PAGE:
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April 21, 2023
7 Min Read
Former Microsoft CIO Jim DuBois speaks during a private event. Photo courtesy Jim DuBois
Whether its adopting AI or shoring up environment, sustainability, and governance (ESG) practices, Jim DuBois sees an opportunity to look at changes not as chores or responsibilities, but as real value propositions for enterprise organizations.
DuBois served as CIO of Microsoft from 2013 until 2017 and oversaw the tech behemoth’s global security, infrastructure, IT messaging, and business applications. Since stepping down from that role, Dubois has become an author, speaker, and consultant. The tech boom (and bust) spurred by the pandemic has created plenty for DuBois to ponder as information technology continues marching through turbulent times.
He took some time to chat with InformationWeek about a wide range of issues impacting the IT industry and CIO roles. The following is an edited partial transcript:
We wanted to get your thoughts on emerging tech. AI is at the top of many minds right now as generative language models grab headlines daily. How can CIOs keep up with the pace of innovation that’s happening, and should they worry about the ethical implications surround AI use in enterprises?
There’s a lot of hype about this … I think as long as we use AI over our data and have some controls, there won’t be a lot of ethics issues. Microsoft, for example, has been using [AI] like a co-pilot. And it will help enterprises significantly. There’s a lot of hype about the possibility of AI replacing humans in jobs. But I think it’s more likely to take the drudgery out of jobs and really enhance what we’re able to do with increased productivity.
Do you think that there’s a need for regulation for artificial intelligence applications? Is that even possible with our current political landscape?
Yes, I think that there is a need for regulation. The simple example that I always use is … in self-driving cars, if you have a situation where the car must decide between not hitting a pedestrian or crashing the car and possibly killing the driver, then whoever is writing the programming has to make that choice. Obviously, the pedestrian should be protected. But nobody is going to buy a car that’s going to pick, “Kill the driver.” So you have to have some kind of regulation for things like that. But you also have to be careful not to be hypersensitive and over-regulate. You see some of the people in government, when they interview people like [Meta CEO Mark] Zuckerberg [during a 2018 US Senate hearing on digital privacy], the questions that they’re asking -- they clearly have no idea what it is that they’re talking about. And if you’re going to have people like that make the rules, we’re not going to end up helping.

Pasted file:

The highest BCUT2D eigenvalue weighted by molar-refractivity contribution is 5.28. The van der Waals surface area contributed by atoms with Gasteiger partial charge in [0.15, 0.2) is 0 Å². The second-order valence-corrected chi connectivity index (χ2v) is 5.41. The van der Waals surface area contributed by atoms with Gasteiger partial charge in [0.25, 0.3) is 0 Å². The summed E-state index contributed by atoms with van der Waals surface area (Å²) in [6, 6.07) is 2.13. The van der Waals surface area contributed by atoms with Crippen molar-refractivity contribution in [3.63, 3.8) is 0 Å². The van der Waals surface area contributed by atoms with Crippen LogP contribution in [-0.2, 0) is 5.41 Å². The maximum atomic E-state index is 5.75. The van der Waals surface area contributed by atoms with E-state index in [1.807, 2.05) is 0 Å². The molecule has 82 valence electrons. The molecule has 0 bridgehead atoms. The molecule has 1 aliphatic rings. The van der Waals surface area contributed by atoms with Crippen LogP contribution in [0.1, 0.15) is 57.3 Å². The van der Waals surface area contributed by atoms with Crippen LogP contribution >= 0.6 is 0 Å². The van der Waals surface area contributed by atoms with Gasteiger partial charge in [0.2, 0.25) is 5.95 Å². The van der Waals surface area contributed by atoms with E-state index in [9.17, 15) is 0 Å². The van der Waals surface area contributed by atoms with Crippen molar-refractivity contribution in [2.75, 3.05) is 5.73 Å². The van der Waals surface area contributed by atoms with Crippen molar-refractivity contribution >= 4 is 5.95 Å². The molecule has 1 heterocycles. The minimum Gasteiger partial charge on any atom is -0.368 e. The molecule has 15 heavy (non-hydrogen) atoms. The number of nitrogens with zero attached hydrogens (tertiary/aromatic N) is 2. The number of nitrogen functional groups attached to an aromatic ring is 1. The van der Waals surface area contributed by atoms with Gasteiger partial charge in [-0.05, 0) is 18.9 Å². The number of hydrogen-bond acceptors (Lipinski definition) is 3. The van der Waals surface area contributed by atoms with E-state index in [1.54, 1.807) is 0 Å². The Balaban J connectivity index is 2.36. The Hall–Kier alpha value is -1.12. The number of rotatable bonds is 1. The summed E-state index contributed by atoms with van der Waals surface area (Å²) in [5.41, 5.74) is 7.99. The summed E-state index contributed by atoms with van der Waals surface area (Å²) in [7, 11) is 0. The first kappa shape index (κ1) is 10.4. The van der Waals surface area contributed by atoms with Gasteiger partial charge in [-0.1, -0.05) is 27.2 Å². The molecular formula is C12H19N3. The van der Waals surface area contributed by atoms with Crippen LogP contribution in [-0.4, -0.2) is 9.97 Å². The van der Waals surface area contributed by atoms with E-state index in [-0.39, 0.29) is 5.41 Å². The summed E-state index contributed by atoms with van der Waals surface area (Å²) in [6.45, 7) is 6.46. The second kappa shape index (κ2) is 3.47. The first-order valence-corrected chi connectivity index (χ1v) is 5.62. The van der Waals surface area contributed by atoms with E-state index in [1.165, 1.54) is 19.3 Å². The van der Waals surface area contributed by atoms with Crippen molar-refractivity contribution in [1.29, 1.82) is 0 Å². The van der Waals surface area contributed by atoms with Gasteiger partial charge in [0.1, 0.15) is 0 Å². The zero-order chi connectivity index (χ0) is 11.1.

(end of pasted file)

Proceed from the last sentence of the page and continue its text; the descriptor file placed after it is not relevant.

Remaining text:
Every major tech company -- with the glaring exception of Apple -- seems to be releasing some new generative language AI product. Google, Microsoft, and Amazon have all announced major generative AI initiatives. Why do you think Apple is sitting on the sidelines with generative AI?
I think Apple doesn’t see an enhancement to their product yet. Google and Microsoft have search -- and that fits with the generative AI piece. Apple leverages one or the other of those products -- they don’t have their own search engine, so they don’t have the massive amount of data to use for a generative AI model yet. Apple is also much more planful about their product design. Microsoft and Google are much more experimental. Apple is less about doing experiments. They are more about being deliberate and being the best. They are not going to just jump on the latest and greatest thing.
Let’s talk about “future of work.” The term feels like a misnomer at this point. Future of work seems to be the “present of work.” Hybrid and remote work are both here. How do you see the hybrid and remote landscape evolving and changing?